Wednesday, November 14, 2012

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Sigd

The following was shared by photographer Yehoshua Levi, a wonderful photographer in Israel…  (photo is not his)

This week, 237 new Ethiopian immigrants arrived in Tel Aviv from Addis Ababa during operation Wings of the Dove, in perhaps the final evacuation of Ethiopian Jews to Israel. Their arrival was timed perfectly to coincide with the celebration of Sigd, one of the holiest days of the year for the Ethiopian Jewish community.

Sigd, an Amharic word meaning “worship” or “prostration,” marks the date God first revealed himself to Moses, according to Ethiopian Jewish tradition.

It is celebrated annually on the 29th of Cheshvan, exactly 50 days after Yom Kippur, which also happens to be today. During the celebration, members of the community fast, recite Psalms, and gather in Jerusalem for readings from the Orit, the Ethiopian Torah.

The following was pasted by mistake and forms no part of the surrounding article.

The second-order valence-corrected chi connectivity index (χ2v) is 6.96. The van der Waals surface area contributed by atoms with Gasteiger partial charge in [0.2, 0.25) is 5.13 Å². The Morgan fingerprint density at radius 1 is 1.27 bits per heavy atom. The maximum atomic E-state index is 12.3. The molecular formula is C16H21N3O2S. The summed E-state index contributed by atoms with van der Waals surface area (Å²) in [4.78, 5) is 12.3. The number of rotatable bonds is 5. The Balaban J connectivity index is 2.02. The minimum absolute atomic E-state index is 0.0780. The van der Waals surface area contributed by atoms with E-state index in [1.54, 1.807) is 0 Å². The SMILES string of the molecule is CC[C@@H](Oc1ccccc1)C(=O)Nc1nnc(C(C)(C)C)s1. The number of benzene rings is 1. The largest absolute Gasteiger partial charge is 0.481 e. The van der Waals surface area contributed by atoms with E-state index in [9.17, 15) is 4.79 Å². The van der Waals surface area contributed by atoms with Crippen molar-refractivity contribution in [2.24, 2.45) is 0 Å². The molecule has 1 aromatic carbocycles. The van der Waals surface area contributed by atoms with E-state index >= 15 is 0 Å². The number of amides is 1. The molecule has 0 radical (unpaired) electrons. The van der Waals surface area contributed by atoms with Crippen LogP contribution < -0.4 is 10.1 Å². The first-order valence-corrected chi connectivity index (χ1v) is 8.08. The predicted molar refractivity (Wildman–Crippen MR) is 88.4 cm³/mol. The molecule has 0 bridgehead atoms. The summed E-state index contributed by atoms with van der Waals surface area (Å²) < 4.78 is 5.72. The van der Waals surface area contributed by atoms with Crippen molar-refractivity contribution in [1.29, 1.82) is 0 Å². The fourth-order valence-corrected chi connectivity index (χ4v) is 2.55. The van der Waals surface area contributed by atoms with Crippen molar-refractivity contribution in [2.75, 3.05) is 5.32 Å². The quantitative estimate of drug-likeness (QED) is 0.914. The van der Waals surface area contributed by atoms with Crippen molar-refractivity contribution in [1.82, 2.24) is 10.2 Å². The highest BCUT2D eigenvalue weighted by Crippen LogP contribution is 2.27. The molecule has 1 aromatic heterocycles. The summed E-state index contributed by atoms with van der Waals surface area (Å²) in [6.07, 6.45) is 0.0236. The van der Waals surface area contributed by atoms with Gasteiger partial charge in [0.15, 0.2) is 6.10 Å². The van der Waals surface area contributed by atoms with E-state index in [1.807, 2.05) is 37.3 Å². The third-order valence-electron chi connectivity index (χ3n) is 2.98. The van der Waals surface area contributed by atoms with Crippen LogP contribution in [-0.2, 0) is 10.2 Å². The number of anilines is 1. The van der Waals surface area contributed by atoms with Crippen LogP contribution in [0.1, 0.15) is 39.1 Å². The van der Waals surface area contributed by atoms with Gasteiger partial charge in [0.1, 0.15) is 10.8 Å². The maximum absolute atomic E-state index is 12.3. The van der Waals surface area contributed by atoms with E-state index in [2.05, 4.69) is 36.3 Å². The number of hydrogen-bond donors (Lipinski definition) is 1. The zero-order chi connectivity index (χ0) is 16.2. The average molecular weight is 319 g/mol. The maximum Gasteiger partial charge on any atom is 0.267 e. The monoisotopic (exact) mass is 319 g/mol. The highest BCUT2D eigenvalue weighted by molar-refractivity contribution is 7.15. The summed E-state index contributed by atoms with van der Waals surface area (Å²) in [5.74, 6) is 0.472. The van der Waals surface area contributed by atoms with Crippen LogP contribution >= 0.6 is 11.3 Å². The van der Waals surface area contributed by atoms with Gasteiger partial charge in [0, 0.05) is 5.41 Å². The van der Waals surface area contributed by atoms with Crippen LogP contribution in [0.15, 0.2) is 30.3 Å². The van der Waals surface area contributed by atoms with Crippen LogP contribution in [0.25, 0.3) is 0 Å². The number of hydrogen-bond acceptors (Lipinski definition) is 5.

It is an official holiday in Israel, given recognition by the Israeli Knesset in 2008. The celebration itself is a photographer’s paradise, with lots of color, ritual, and hundreds of friendly and willing subjects.

(Photographer Yehoshua writes…) I have had the opportunity to photograph the Ethiopian Jewish community on numerous assignments for the Jewish Agency. What is always striking is the stark difference between the generations. Older immigrants hold on to much of their traditional customs and style of dress while the younger generation quickly adopts a more western appearance.

Every community of the Jewish people brings wonderful holy traditions with them.

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